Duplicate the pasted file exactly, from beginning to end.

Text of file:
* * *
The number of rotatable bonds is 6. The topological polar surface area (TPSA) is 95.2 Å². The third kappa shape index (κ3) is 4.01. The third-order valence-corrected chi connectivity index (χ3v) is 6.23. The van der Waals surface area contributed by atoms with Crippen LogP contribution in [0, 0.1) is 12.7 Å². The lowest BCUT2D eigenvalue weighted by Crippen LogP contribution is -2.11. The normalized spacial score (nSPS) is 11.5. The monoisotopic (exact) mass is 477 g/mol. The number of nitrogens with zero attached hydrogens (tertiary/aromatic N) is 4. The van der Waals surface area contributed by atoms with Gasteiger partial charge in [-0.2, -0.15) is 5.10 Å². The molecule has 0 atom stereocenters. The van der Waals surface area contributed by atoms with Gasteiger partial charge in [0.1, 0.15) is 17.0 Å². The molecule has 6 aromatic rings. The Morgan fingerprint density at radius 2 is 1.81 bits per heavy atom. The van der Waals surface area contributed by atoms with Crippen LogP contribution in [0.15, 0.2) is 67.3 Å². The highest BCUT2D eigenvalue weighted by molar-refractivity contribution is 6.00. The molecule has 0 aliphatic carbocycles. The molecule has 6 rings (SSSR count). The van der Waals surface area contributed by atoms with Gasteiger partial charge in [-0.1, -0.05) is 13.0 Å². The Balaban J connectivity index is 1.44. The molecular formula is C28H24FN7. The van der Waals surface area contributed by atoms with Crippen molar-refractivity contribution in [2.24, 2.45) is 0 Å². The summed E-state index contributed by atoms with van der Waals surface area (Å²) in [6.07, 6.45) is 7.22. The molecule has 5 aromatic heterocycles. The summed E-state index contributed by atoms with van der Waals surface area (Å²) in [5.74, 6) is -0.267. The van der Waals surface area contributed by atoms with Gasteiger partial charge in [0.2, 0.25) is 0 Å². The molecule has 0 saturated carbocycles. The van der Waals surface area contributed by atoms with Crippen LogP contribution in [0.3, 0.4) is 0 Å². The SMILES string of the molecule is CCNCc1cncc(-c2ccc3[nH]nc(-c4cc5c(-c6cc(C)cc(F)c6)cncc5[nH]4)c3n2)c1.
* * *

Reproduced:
The number of rotatable bonds is 6. The topological polar surface area (TPSA) is 95.2 Å². The third kappa shape index (κ3) is 4.01. The third-order valence-corrected chi connectivity index (χ3v) is 6.23. The van der Waals surface area contributed by atoms with Crippen LogP contribution in [0, 0.1) is 12.7 Å². The lowest BCUT2D eigenvalue weighted by Crippen LogP contribution is -2.11. The normalized spacial score (nSPS) is 11.5. The monoisotopic (exact) mass is 477 g/mol. The number of nitrogens with zero attached hydrogens (tertiary/aromatic N) is 4. The van der Waals surface area contributed by atoms with Gasteiger partial charge in [-0.2, -0.15) is 5.10 Å². The molecule has 0 atom stereocenters. The van der Waals surface area contributed by atoms with Gasteiger partial charge in [0.1, 0.15) is 17.0 Å². The molecule has 6 aromatic rings. The Morgan fingerprint density at radius 2 is 1.81 bits per heavy atom. The van der Waals surface area contributed by atoms with Crippen LogP contribution in [0.15, 0.2) is 67.3 Å². The highest BCUT2D eigenvalue weighted by molar-refractivity contribution is 6.00. The molecule has 0 aliphatic carbocycles. The molecule has 6 rings (SSSR count). The van der Waals surface area contributed by atoms with Gasteiger partial charge in [-0.1, -0.05) is 13.0 Å². The Balaban J connectivity index is 1.44. The molecular formula is C28H24FN7. The van der Waals surface area contributed by atoms with Crippen molar-refractivity contribution in [2.24, 2.45) is 0 Å². The summed E-state index contributed by atoms with van der Waals surface area (Å²) in [6.07, 6.45) is 7.22. The molecule has 5 aromatic heterocycles. The summed E-state index contributed by atoms with van der Waals surface area (Å²) in [5.74, 6) is -0.267. The van der Waals surface area contributed by atoms with Gasteiger partial charge in [0.2, 0.25) is 0 Å². The molecule has 0 saturated carbocycles. The van der Waals surface area contributed by atoms with Crippen LogP contribution in [0.3, 0.4) is 0 Å². The SMILES string of the molecule is CCNCc1cncc(-c2ccc3[nH]nc(-c4cc5c(-c6cc(C)cc(F)c6)cncc5[nH]4)c3n2)c1.